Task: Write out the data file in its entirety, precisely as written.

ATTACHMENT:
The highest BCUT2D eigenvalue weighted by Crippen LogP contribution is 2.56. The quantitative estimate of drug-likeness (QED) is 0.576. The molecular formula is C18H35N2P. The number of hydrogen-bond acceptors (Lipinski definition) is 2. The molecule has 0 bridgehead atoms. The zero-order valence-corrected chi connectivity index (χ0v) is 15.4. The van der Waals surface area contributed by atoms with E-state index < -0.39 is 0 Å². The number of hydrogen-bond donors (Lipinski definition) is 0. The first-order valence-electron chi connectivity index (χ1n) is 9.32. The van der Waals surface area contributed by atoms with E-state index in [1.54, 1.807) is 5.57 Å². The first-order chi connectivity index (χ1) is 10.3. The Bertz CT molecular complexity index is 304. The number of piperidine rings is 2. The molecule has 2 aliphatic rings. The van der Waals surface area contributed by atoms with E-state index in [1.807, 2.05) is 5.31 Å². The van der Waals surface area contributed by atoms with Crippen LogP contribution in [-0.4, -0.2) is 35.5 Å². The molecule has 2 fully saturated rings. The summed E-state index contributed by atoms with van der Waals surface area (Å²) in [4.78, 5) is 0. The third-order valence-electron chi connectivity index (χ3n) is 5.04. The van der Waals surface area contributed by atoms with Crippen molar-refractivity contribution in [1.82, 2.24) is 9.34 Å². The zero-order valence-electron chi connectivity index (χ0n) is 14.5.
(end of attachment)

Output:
The highest BCUT2D eigenvalue weighted by Crippen LogP contribution is 2.56. The quantitative estimate of drug-likeness (QED) is 0.576. The molecular formula is C18H35N2P. The number of hydrogen-bond acceptors (Lipinski definition) is 2. The molecule has 0 bridgehead atoms. The zero-order valence-corrected chi connectivity index (χ0v) is 15.4. The van der Waals surface area contributed by atoms with E-state index < -0.39 is 0 Å². The number of hydrogen-bond donors (Lipinski definition) is 0. The first-order valence-electron chi connectivity index (χ1n) is 9.32. The van der Waals surface area contributed by atoms with E-state index in [1.54, 1.807) is 5.57 Å². The first-order chi connectivity index (χ1) is 10.3. The Bertz CT molecular complexity index is 304. The number of piperidine rings is 2. The molecule has 2 aliphatic rings. The van der Waals surface area contributed by atoms with E-state index in [1.807, 2.05) is 5.31 Å². The van der Waals surface area contributed by atoms with Crippen LogP contribution in [-0.4, -0.2) is 35.5 Å². The molecule has 2 fully saturated rings. The summed E-state index contributed by atoms with van der Waals surface area (Å²) in [4.78, 5) is 0. The third-order valence-electron chi connectivity index (χ3n) is 5.04. The van der Waals surface area contributed by atoms with Crippen molar-refractivity contribution in [1.82, 2.24) is 9.34 Å². The zero-order valence-electron chi connectivity index (χ0n) is 14.5.